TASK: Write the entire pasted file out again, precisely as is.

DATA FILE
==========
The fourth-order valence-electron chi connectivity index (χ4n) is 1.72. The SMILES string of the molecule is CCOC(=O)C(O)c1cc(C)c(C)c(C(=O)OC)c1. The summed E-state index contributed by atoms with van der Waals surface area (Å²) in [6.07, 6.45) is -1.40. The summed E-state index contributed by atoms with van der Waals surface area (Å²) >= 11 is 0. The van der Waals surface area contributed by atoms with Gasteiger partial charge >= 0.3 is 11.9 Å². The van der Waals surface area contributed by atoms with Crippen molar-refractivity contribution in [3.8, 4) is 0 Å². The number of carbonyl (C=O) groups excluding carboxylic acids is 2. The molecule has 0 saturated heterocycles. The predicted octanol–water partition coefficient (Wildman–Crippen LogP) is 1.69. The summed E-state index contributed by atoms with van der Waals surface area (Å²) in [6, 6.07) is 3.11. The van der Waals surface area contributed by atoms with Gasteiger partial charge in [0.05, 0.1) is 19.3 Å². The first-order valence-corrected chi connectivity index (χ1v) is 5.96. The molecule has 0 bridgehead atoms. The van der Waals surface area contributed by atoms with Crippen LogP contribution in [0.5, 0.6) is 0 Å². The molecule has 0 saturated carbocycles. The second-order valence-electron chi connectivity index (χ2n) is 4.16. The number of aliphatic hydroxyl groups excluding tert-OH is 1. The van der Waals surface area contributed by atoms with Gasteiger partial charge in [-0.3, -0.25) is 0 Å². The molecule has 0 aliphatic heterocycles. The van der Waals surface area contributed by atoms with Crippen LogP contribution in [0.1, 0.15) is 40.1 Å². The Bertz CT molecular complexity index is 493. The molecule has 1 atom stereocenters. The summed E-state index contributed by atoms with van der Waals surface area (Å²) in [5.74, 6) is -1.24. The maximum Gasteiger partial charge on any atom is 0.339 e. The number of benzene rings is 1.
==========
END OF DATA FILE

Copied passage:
The fourth-order valence-electron chi connectivity index (χ4n) is 1.72. The SMILES string of the molecule is CCOC(=O)C(O)c1cc(C)c(C)c(C(=O)OC)c1. The summed E-state index contributed by atoms with van der Waals surface area (Å²) in [6.07, 6.45) is -1.40. The summed E-state index contributed by atoms with van der Waals surface area (Å²) >= 11 is 0. The van der Waals surface area contributed by atoms with Gasteiger partial charge >= 0.3 is 11.9 Å². The van der Waals surface area contributed by atoms with Crippen molar-refractivity contribution in [3.8, 4) is 0 Å². The number of carbonyl (C=O) groups excluding carboxylic acids is 2. The molecule has 0 saturated heterocycles. The predicted octanol–water partition coefficient (Wildman–Crippen LogP) is 1.69. The summed E-state index contributed by atoms with van der Waals surface area (Å²) in [6, 6.07) is 3.11. The van der Waals surface area contributed by atoms with Gasteiger partial charge in [0.05, 0.1) is 19.3 Å². The first-order valence-corrected chi connectivity index (χ1v) is 5.96. The molecule has 0 bridgehead atoms. The van der Waals surface area contributed by atoms with Crippen LogP contribution in [0.5, 0.6) is 0 Å². The molecule has 0 saturated carbocycles. The second-order valence-electron chi connectivity index (χ2n) is 4.16. The number of aliphatic hydroxyl groups excluding tert-OH is 1. The van der Waals surface area contributed by atoms with Gasteiger partial charge in [-0.3, -0.25) is 0 Å². The molecule has 0 aliphatic heterocycles. The van der Waals surface area contributed by atoms with Crippen LogP contribution in [0.1, 0.15) is 40.1 Å². The Bertz CT molecular complexity index is 493. The molecule has 1 atom stereocenters. The summed E-state index contributed by atoms with van der Waals surface area (Å²) in [5.74, 6) is -1.24. The maximum Gasteiger partial charge on any atom is 0.339 e. The number of benzene rings is 1.